# Java Math.floor Method, floorDiv and floorMod

Use the Math.floor method to reduce numbers to the nearest lower integer. Review Math.floorDiv.
Math.floor. This function maps a number to the nearest lowest integer. For example 4.9 is mapped to 4. It works on negative numbers too: -3.1 maps to -4.Math
With related methods, floorDiv and floorMod we compute a division expression and then take the floor of that result. Div is division, and mod is modulo division.Modulo
Floor example. The floor is always beneath us. Likewise the Math.floor method always returns a lower integer. For negative numbers, floor() still lowers.

Here: We use floor on three double values. Floor returns an int but we can store this in a double if we want.

Integer, max

Println: We use System.out.println to display the double results to the console.

Println
Java program that uses Math.floor import java.lang.Math; public class Program { public static void main(String[] args) { // These are all reduced, even the negative number. double floor1 = Math.floor(1.9); double floor2 = Math.floor(1.1); double floor3 = Math.floor(-1.3); System.out.println(floor1); System.out.println(floor2); System.out.println(floor3); } } Output 1.0 1.0 -2.0
FloorDiv. 9 divided by 2 is 4.5, but with floorDiv we take the floor of that result. This returns 4. So floorDiv combines division with Math.floor.

Argument 1: This is the number being divided. In math class this number is called the numerator.

Argument 2: This is the number we are dividing the first number by. This is the divisor number.

Java program that uses Math.floorDiv public class Program { public static void main(String[] args) { // Use Math.floorDiv to compute the floor of a division. // ... The first argument is the number being divided. // ... The second argument is the divisor. int result = Math.floorDiv(9, 2); System.out.println(result); // This is the same division with no floor. double result2 = (double) 9 / 2; System.out.println(result2); } } Output 4 4.5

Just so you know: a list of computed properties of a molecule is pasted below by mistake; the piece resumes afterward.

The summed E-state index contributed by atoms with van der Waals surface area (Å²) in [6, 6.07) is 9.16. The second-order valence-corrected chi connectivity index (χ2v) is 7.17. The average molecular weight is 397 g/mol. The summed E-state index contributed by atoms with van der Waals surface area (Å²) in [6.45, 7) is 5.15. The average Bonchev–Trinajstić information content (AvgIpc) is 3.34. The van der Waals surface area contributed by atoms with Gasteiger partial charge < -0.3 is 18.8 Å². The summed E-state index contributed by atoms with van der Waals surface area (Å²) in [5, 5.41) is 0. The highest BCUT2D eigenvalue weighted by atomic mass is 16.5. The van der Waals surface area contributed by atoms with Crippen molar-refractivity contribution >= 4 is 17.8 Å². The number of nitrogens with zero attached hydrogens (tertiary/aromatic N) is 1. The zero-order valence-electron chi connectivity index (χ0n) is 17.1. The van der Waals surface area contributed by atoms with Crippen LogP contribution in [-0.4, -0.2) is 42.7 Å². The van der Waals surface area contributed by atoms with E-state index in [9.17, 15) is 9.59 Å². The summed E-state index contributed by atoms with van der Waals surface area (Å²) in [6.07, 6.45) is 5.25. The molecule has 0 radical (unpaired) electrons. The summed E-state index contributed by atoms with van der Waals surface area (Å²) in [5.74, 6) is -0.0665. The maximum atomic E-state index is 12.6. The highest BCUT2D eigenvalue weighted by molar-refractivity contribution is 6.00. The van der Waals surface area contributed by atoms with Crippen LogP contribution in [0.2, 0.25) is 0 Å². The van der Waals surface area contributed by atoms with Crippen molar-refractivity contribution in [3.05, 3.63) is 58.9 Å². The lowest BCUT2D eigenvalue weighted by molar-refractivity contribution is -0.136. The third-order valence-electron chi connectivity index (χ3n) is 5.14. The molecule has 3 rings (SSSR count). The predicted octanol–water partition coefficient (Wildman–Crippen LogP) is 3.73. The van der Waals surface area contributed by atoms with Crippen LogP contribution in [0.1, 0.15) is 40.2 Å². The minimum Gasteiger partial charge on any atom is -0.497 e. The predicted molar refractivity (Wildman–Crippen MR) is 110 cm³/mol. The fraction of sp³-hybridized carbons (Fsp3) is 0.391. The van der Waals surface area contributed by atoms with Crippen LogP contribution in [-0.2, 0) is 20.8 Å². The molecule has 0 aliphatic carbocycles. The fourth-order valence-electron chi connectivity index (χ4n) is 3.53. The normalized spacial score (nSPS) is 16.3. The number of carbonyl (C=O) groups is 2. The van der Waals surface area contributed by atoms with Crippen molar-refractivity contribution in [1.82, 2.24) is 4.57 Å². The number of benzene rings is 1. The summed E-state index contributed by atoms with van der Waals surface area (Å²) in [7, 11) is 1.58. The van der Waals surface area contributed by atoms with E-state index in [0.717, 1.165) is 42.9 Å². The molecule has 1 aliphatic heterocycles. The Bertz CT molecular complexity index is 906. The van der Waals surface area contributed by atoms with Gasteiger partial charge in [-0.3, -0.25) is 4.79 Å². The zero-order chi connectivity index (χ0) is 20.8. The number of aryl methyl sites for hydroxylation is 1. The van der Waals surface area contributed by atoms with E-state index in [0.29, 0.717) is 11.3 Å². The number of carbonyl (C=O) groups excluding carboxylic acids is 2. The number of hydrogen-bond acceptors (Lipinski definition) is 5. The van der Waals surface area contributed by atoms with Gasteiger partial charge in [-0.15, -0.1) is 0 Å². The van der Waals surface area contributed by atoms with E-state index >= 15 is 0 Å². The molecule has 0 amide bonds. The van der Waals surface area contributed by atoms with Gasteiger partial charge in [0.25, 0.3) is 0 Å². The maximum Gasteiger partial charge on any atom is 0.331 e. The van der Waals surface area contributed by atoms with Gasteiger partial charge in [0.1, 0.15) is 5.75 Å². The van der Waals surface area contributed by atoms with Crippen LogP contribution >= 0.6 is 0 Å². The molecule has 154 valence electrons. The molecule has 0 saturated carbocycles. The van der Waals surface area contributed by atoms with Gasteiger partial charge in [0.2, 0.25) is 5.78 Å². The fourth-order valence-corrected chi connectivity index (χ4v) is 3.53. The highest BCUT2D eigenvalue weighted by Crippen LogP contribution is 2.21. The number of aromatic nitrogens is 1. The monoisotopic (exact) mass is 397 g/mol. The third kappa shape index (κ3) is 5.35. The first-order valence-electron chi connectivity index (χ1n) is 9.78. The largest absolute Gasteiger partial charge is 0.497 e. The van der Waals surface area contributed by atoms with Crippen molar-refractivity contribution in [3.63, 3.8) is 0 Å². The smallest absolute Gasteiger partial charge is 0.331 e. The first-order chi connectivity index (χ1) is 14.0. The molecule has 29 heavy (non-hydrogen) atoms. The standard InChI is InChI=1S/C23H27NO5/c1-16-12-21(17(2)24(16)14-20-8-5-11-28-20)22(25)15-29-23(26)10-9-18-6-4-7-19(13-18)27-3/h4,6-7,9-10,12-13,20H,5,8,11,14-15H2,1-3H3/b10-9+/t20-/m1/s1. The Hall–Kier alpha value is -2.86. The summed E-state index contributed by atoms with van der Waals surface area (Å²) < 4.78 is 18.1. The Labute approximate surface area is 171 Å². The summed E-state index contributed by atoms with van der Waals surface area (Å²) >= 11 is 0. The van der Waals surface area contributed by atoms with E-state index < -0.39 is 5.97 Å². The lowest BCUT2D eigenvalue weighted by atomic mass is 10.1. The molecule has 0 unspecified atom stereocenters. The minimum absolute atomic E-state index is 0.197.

FloorMod. This method is the same as floorDiv except it uses modulo division. In most cases it is the same as a regular modulo division.

Difference: When one number is positive and the other is negative, Math.floorMod will have a different result from a modulo expression.

Java program that uses Math.floorMod public class Program { public static void main(String[] args) { // The remainder of 10 modulo 6 is 4. int result = Math.floorMod(10, 6); int result2 = 10 % 6; System.out.println(result); System.out.println(result2); // Use negative numbers mixed with positive numbers. // ... These are different with floorMod. int result3 = Math.floorMod(10, -6); int result4 = 10 % -6; System.out.println(result3); System.out.println(result4); } } Output 4 4 -2 4
A review. The floor functions in Java are present alongside ceiling functions. We map numbers to the nearest lower (for floor) or higher (for ceiling) integers.Math.ceil
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